How To Talk to Kids About Dangers At School

Thanks to the existing environment, there has become a constant fear among parents of what to tell their kids and how much. Every topic seems to be far reaching and hard to discuss.

This is an unexpected time we have come to. From being a parent who talks to their kid about every aspect of life to not knowing what to say. My 7 year old son’s school recently had a lock down incident. No one was  in danger according to school but the world lock-down itself sends chills down us parents’ spines.

Our local high school’s pep rally was cancelled because some kid decided to threaten some others on social media. Many kids did not go to school for fear of danger.

“What do you tell kids when they say that they are scared to go to school? “, Jasmine Turner of Nbc12 news channel asked me.

Aditi Wardhan Singh on Nbc12 Talking About How To Talk to Kids About Dangers and School Shootings At School

My Answer

How to Talk to kids About School Shootings | Talking to Kids About Dangers At school | having Difficult conversations with kids

For all kids, first ask them what they know. ? Start by asking what your child/teen already has heard about the events from the media and from friends. Listen carefully; try to figure out what he or she knows or believes. Even if you yourself do not discuss with the kids, often they will have friends who tell them what is going on. Be aware of what your child knows and how they are processing the information.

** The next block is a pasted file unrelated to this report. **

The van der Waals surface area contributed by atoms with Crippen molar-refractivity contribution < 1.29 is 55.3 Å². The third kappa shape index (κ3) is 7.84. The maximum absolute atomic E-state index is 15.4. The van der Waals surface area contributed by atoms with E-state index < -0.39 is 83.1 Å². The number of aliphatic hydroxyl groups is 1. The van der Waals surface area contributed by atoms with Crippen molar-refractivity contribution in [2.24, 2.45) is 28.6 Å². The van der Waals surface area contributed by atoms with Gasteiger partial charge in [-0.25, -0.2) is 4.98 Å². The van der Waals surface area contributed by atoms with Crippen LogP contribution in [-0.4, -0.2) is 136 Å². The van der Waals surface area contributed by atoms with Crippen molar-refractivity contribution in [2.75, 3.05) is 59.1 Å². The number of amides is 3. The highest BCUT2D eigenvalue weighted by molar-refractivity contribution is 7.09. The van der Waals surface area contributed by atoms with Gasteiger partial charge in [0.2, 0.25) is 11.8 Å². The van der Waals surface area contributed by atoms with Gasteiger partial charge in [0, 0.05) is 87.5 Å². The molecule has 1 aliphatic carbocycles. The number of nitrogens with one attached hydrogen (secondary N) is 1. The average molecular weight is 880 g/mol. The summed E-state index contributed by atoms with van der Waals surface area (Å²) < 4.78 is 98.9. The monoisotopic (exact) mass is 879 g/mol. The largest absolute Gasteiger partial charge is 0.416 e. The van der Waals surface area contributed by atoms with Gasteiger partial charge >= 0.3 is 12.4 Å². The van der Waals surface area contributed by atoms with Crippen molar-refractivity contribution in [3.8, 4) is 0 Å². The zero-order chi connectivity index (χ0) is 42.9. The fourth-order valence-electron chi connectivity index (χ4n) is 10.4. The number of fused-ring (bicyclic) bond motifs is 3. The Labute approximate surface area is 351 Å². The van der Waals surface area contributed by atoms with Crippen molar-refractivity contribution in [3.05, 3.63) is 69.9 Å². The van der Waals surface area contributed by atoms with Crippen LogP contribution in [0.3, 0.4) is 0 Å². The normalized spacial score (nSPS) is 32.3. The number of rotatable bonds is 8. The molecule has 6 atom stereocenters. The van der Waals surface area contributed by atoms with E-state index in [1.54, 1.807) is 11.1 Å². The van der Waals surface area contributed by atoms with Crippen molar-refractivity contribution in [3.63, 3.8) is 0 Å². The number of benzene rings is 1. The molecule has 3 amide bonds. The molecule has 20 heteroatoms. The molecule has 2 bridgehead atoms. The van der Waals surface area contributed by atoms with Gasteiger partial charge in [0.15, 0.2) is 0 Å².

As your child explains, listen for misinformation, misconceptions, and underlying fears or concerns. Gently correct misconceptions and wrong notions. 

“What You Are Feeling Is Real”

No matter what the emotion, you need to accept it. And work through it. Talk about it. Take the time to process it. Even if it is just fear. You cannot deny that we need to accept that the fear of being in danger is a very personal and real fear and every kid can feel it. Not just you, every child in the school feels the same feelings at different times. And every parent of that child feels the same. It’s okay to be scared.

“You Cannot Let Fear Stop You” 

Fear can have the capacity of paralyzing you. You have to overcome this anxiety. We cannot let the fear of the unknown ruin our today or the possibility that today brings for us. Every moment, every step holds an unknown. But most of our lives is in our hands.

“If You See Something If You Say Something”

The times have changed from tattling to standing up for what is right. You can provide important information that may prevent harm either directly or anonymously by telling a trusted adult what you know or hear.

If you see a friend being bullied or a kid left behind (metaphorically), stand by them. Be there for someone who has no one. If you notice someone who you feel might need professional help, or that makes you uncomfortable or fearful tell your teachers or parents. If you see someone threatening something on social media, bring it to the attention of an adult.

“Be Responsible On Social Media”

When you share something online, it is there for everyone to see. And can be traced back to you. It is not just fun. There are certain guidelines you should follow when posting something online and remember that there are serous consequences to saying or posting offensive material online. Cyber bullying is hurtful. Your connections online are real people with real feelings. When you put hurtful things out there remember they not just affect those reading them, but also those around them who care for them.